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Web Survey Bibliography

Title Predictive inference for non-probability samples: a simulation study
Source Statistics Netherlands (2015)
Year 2016
Access date 07.02.2016
Full text pdf (2.3 MB)
Abstract Non-probability samples provide a challenging source of information for official statistics, because the data generating mechanism is unknown. Making inference from such samples therefore requires a novel approach compared with the classic approach of survey sampling. Design-based inference is a powerful technique for random samples obtained via a known survey design, but cannot legitimately be applied to non-probability samples such as big data and voluntary opt-in panels. We propose a framework for such non-probability samples based on predictive inference. Three classes of methods are discussed. Pseudo-design-based methods are the simplest and apply traditional design-based estimation despite the absence of a survey design; model-based methods specify an explicit model and use that for prediction; algorithmic methods from the field of machine learning produce predictions in a non-linear fashion through computational techniques. We conduct a simulation study with a real-world data set containing annual mileages driven by cars for which a number of auxiliary characteristics are known. A number of data generating mechanisms are simulated, and—in absence of a survey design—a range of methods for inference are applied and compared to the known population values.The first main conclusion from the simulation study is that unbiased inference from a selective non-probability sample is possible, but access to the variables explaining the selection mechanism underlying the data generating process is crucial. Second, exclusively relying on familiar pseudo-design-based methods is often too limited. Model-based and algorithmic methods of inference are more powerful in situations where data are highly selective. Thus, when considering the use of big data or other non-probability samples for official statistics, the statistician must attempt to obtain auxiliary variables or features that could explain the data generating mechanism, and in addition must consider the use of a wider variety of methods for predictive inference than those in typical use at statistical agencies today.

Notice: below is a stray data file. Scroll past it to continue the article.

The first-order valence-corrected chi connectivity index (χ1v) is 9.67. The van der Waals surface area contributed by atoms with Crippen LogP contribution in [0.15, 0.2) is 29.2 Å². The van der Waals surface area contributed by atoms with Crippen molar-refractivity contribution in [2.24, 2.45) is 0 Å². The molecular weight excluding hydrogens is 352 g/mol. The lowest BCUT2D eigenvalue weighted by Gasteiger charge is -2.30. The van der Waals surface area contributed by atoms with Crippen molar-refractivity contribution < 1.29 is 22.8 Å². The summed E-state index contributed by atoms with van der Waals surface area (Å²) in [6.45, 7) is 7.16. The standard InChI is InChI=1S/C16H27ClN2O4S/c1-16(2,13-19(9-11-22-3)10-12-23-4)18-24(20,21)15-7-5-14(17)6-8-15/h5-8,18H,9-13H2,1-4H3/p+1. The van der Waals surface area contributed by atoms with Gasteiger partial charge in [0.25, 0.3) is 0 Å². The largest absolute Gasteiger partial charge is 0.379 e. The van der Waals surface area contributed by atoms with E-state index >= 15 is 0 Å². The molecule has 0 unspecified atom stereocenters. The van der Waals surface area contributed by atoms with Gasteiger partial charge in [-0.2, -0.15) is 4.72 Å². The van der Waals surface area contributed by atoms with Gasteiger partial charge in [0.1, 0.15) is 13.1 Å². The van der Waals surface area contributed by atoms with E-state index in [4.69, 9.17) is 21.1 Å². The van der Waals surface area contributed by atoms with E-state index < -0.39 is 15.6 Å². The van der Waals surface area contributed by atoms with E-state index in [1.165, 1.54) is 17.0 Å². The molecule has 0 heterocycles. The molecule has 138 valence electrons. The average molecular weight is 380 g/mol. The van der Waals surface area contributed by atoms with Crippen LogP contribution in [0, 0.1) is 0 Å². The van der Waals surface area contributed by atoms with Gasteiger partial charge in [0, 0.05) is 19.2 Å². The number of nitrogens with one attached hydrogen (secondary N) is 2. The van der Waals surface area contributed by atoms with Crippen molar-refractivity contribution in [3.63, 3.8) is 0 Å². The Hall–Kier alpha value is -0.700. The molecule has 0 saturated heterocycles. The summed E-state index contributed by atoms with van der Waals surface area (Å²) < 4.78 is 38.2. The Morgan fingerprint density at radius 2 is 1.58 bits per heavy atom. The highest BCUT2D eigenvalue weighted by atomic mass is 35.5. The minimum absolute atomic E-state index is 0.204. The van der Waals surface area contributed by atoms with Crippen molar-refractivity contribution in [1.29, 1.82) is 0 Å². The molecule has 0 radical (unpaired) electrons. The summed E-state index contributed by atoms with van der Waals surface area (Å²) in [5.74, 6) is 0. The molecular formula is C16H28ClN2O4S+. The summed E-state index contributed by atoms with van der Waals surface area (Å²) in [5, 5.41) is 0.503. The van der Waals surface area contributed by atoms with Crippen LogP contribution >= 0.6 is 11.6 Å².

Year of publication2015
Bibliographic typeReports, seminars

Web survey bibliography (4086)